Tuesday, May 07, 2013

Ingi Cooks - Kung Pao Chicken!

You know, I hate cooking. Well, to be specific, I hate the seemingly never-ending chorus of "what's for dinner" and the planning, shopping and whipping up of the evening meal. I hate it as much as "are we there yet?" and "I haven't got any clean undies!"

But I do love a bit of a weekend gourmet special. On a Saturday or Sunday (but not every Saturday or Sunday), I get all Masterchef-y and plan and cook a special meal. From scratch. A bit fancy, like. So, when I do get all fancy or domestic, I thought I might have a new blog category - Ingi cooks!

I'm totally missing all the "real" Asian cuisine we enjoyed in our ports on our cruise. I could go and order some Chinese takeaway, but the "Chinese" of regional Australian towns sometimes leaves a little to be desired.

So on Saturday, whilst working in the library, I came across Australian chef Kylie Kwong's excellent travel/cookery book: My China - Stories and Recipes From My Homeland. It is a massive tome, and a stunning visual feast of her travels through China as she explored her Chinese heritage.

Choosing what to cook was a bit difficult! So much to pick from! In the end, I decided to go for Kung Pao Chicken, which we inhaled in Beijing. This is a great authentic version of the recipe (gongbao jiding in Chinese, meaning 'Governor's Diced Chicken', named after a nineteenth century Sichuanese governor).

I also did a pork one, which I'll share with you next time.  Both recipes are freely available online, so without further ado, here is the first edition of Ingi Cooks! I've included the U.S. translation for measurements (get with the metric times, people!) and different terms for common ingredients.

Kung Pao Chicken

  • 600g (1 lb 4 oz ounces) chicken thigh fillet (some recipes say you can substitute chicken breast, but I reckon this would dry out too much - thigh fillets stay nice and juicy and you cannot overcook them - I know, I've tried!)
  • 2 tablespoons of cornflour (cornstarch)
  • 2 tablespoons of shao hsing/shaoxing wine (chinese rice wine - we can get it now in the supermarket, but you may have to go to a speciality store or substitute with cooking sherry)
  • 2 tablespoons ground nut (peanut) oil
  • 10 small dried red chillies (I couldn't find these, so just wacked in some fresh ones instead)
  • 2 tablespoons ground nut (peanut) oil extra
  • 5cm (2 inch) piece of ginger, cut into thin strips
  • 1 1/2 tablespoons brown sugar
  • 60g (2 oz) unsalted roasted peanuts (I used raw peanuts because they are more similar to what we ate in Beijing)
  • 3 tablespoons light soy sauce
  • 1 1/2 tablespoons chinese black vinegar (I used balsamic instead)
  • pinch of salt and sichuan pepper
Combine chicken with the cornflour and wine in a bowl. Dear lord, that smells heavenly already, but restrain yourself from eating raw chicken!!! Cover, place in refrigerator and leave to marinate for one hour, or as long as possible if you forgot to leave any time before you decided to have this (which is invariably what I do). Apparently marinating ingredients in cornflour and wine is a Chinese technique known as "silkening" and it is supposed to give food a tender, velvety texture.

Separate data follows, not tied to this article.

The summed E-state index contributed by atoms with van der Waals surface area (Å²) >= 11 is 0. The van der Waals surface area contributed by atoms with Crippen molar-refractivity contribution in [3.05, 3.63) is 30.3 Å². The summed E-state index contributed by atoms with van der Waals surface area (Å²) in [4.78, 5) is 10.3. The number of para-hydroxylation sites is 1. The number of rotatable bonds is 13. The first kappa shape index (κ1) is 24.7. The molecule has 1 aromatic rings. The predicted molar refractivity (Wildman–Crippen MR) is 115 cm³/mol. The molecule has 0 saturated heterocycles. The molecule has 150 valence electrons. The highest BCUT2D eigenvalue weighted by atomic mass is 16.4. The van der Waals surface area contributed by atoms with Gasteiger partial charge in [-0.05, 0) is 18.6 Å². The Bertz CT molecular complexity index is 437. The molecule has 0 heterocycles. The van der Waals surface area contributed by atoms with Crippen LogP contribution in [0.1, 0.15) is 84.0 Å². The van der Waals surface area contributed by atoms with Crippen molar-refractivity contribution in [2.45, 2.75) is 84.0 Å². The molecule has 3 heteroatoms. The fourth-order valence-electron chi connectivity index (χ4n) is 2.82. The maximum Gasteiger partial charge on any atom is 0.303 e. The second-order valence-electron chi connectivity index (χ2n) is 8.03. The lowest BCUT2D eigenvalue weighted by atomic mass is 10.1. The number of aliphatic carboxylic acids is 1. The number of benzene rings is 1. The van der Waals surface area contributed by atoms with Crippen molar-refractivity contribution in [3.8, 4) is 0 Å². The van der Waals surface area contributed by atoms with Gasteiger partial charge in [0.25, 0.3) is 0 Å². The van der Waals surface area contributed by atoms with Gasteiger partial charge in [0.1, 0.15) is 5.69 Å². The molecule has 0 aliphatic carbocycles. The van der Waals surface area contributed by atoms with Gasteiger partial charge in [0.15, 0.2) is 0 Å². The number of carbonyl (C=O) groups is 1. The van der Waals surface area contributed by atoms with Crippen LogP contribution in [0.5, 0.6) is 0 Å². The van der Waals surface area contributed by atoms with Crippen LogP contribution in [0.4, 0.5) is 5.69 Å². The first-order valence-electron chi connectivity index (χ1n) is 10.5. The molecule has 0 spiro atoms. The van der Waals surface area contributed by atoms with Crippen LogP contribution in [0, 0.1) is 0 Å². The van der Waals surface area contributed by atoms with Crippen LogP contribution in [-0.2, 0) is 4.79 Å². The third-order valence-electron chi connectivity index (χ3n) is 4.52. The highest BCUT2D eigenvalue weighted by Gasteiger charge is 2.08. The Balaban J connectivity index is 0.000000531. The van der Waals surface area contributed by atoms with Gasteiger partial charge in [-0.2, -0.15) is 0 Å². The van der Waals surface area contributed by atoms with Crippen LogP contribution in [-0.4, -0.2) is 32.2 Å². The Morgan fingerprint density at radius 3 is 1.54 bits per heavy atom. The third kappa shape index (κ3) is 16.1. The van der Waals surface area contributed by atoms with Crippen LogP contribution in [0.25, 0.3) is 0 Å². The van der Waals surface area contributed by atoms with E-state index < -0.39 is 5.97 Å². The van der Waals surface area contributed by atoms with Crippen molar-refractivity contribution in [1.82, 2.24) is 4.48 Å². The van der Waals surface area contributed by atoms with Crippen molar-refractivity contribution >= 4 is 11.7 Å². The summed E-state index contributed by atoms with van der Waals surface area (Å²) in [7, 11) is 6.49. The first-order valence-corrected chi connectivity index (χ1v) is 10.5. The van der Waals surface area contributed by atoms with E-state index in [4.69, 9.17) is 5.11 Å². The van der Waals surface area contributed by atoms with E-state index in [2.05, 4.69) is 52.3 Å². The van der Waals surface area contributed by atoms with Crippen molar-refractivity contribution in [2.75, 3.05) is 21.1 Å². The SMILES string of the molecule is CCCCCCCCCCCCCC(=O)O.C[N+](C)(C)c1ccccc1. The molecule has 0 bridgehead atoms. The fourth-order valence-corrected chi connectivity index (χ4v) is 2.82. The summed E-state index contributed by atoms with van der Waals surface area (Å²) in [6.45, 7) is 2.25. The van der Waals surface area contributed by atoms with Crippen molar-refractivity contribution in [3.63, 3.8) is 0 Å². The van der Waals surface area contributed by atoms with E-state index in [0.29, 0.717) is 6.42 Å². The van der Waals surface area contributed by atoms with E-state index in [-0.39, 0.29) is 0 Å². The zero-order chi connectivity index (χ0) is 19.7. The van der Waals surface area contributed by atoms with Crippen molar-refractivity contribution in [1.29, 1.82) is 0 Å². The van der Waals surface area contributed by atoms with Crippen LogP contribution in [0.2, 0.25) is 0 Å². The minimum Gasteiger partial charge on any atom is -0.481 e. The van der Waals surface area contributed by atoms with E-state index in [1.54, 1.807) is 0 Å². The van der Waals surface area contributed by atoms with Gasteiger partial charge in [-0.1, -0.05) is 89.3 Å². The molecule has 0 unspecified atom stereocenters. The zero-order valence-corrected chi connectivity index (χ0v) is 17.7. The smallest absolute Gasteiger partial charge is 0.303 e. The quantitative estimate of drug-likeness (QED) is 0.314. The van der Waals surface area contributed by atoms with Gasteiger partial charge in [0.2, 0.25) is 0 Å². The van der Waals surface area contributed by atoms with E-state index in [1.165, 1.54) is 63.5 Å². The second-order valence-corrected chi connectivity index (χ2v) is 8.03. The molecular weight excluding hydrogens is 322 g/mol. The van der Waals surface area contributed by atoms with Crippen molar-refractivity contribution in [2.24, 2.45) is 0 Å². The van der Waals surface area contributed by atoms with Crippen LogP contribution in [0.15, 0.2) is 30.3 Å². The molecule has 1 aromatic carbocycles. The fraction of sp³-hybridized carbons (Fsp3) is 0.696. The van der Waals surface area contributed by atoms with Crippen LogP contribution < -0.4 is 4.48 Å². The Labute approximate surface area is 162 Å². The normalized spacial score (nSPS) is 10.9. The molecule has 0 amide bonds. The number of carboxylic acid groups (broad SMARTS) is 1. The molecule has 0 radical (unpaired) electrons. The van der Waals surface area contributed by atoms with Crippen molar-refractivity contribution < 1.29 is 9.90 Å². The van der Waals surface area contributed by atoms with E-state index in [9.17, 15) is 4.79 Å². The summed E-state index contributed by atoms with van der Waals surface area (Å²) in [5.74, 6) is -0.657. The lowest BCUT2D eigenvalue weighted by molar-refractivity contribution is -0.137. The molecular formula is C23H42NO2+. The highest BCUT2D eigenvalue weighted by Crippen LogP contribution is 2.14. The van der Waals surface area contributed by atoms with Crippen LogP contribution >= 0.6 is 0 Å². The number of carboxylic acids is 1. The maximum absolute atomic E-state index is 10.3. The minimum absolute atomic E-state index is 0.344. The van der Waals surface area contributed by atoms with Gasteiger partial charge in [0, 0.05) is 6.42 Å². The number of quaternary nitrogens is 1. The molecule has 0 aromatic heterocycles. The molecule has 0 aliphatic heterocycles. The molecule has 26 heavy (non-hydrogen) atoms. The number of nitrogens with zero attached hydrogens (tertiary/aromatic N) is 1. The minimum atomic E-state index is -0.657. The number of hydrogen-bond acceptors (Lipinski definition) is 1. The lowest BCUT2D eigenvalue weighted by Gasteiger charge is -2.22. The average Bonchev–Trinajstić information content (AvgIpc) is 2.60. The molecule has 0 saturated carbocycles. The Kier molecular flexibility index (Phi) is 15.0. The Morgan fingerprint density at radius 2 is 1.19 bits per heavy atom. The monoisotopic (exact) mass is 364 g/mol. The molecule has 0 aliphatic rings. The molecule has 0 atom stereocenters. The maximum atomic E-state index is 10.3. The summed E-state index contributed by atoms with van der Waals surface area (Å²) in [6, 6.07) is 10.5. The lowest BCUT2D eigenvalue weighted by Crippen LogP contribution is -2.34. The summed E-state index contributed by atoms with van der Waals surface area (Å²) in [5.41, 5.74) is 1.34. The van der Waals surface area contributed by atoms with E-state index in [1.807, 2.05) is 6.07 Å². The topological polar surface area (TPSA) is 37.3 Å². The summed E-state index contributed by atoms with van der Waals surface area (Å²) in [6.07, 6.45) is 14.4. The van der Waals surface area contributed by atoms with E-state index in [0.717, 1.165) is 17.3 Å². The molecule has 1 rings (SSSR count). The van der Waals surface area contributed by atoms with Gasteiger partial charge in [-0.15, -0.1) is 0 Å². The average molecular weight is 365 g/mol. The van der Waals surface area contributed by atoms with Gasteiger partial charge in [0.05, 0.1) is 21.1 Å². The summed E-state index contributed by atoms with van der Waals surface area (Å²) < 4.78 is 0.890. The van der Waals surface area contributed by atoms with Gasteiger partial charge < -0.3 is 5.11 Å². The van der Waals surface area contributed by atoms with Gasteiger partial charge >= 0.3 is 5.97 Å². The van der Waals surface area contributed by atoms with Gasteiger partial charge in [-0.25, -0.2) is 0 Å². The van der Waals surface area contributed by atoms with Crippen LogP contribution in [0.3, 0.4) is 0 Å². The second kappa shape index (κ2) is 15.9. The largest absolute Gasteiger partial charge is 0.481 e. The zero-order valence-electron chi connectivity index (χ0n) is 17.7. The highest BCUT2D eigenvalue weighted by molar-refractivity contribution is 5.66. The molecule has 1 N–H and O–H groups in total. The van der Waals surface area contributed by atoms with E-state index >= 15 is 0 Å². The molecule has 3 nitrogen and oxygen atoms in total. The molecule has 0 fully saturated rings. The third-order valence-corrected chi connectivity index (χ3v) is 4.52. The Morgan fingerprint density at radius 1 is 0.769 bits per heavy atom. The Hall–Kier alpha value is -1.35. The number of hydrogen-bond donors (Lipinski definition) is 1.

Place 2 tbs oil and chillies in a cold wok and then turn the heat to low. Cook for about 1 1/2 minutes or until chillies begin to darken slightly. Using a slotted spoon, immediately remove chillies and drain on kitchen paper.

Leaving the chilli-infused oil in the wok, turn heat up to high and stir-fry half of the chicken cubes for 3 minutes. Remove with slotted spoon. Add the rest of the oil to the wok with the remaining chicken and stir-fry for 3 minutes. Return all chicken to wok, along with the ginger and reserved chillies and stir-fry for 30 seconds.

Add sugar and stir-fry for 30 seconds. Add peanuts, soy sauce and vinegar and stir-fry for another 30 seconds. Don't leave sitting on a high heat while you finish off the other dishes because the sugar in it will caramelise and eventually, burn. Learn from my mistakes, people!

Serve immediately with Sichuan pepper and salt.
Burnt bits removed!

I served this with plain steamed jasmine rice (OK - it was the microwave packet stuff, which is just as good and handy when you trying to coordinate 3 meals to arrive at the same time as the rice and you stove and kitchen are tiny)!

You can play around with the amount of chillies to your taste. This should serve 4-6 as part of a shared meal and we can attest to the fact it is yummy as left-overs too!

Let me know what you think about the inclusion of culinary delights! Do you like it? Are you going to try out Kung Pao chicken??


  1. Thanks for posting this.This is awesome!!

  2. That looks yummy! The thing that stops me from making more Asian food is that it seems to require 8 million ingredients. I do make a decent pork-fried rice, but I had an Asian guy tell me I was doing it all wrong and so now I know zero Asian dishes. Damn it.

    (ps - thank you for the English units. That was very kind of you)

  3. That looks divine! I'd be the only one in this house who'd eat it, so no, I won't be making it soon. I'll have to be happy with take-out.

    The only other blogs I make time for are cooking ones. So post your recipes, dark ages measurements and all. Great idea!

  4. That looks SOOO yummy!!!
    Will you make us some when you come to Guatemala for a visit?


Bloggers LOVE comments! We are pretty needy that way, so go on, leave some love :-)

52 Ancestors - Unusual Name

In this week's post, we have been asked to look behind an "unusual name" and I've chosen my great-aunt's husband, Fred...